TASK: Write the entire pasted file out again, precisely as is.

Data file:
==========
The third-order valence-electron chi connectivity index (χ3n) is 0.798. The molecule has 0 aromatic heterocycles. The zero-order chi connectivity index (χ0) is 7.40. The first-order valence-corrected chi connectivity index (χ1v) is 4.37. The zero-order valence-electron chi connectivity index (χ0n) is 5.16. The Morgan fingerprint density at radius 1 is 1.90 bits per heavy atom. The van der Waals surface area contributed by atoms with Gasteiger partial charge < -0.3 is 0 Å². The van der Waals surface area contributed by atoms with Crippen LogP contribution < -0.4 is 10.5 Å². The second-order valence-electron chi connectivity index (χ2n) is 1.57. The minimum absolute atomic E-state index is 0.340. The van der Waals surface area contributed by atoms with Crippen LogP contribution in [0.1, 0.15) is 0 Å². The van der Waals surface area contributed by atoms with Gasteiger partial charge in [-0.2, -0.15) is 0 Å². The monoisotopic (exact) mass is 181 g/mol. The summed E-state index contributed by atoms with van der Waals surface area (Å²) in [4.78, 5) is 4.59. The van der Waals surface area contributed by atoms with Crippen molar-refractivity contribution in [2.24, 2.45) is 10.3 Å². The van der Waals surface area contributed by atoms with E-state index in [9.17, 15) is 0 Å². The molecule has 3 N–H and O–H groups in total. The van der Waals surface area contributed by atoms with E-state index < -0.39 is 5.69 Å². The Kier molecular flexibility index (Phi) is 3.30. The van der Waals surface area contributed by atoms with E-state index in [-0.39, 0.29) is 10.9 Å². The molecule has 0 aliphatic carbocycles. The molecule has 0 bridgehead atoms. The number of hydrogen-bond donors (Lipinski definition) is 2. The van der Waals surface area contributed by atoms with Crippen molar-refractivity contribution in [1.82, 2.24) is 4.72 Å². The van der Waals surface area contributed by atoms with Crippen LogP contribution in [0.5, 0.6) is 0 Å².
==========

The third-order valence-electron chi connectivity index (χ3n) is 0.798. The molecule has 0 aromatic heterocycles. The zero-order chi connectivity index (χ0) is 7.40. The first-order valence-corrected chi connectivity index (χ1v) is 4.37. The zero-order valence-electron chi connectivity index (χ0n) is 5.16. The Morgan fingerprint density at radius 1 is 1.90 bits per heavy atom. The van der Waals surface area contributed by atoms with Gasteiger partial charge < -0.3 is 0 Å². The van der Waals surface area contributed by atoms with Crippen LogP contribution < -0.4 is 10.5 Å². The second-order valence-electron chi connectivity index (χ2n) is 1.57. The minimum absolute atomic E-state index is 0.340. The van der Waals surface area contributed by atoms with Crippen LogP contribution in [0.1, 0.15) is 0 Å². The van der Waals surface area contributed by atoms with Gasteiger partial charge in [-0.2, -0.15) is 0 Å². The monoisotopic (exact) mass is 181 g/mol. The summed E-state index contributed by atoms with van der Waals surface area (Å²) in [4.78, 5) is 4.59. The van der Waals surface area contributed by atoms with Crippen molar-refractivity contribution in [2.24, 2.45) is 10.3 Å². The van der Waals surface area contributed by atoms with E-state index in [9.17, 15) is 0 Å². The molecule has 3 N–H and O–H groups in total. The van der Waals surface area contributed by atoms with E-state index < -0.39 is 5.69 Å². The Kier molecular flexibility index (Phi) is 3.30. The van der Waals surface area contributed by atoms with E-state index in [-0.39, 0.29) is 10.9 Å². The molecule has 0 aliphatic carbocycles. The molecule has 0 bridgehead atoms. The number of hydrogen-bond donors (Lipinski definition) is 2. The van der Waals surface area contributed by atoms with Crippen molar-refractivity contribution in [1.82, 2.24) is 4.72 Å². The van der Waals surface area contributed by atoms with Crippen LogP contribution in [0.5, 0.6) is 0 Å².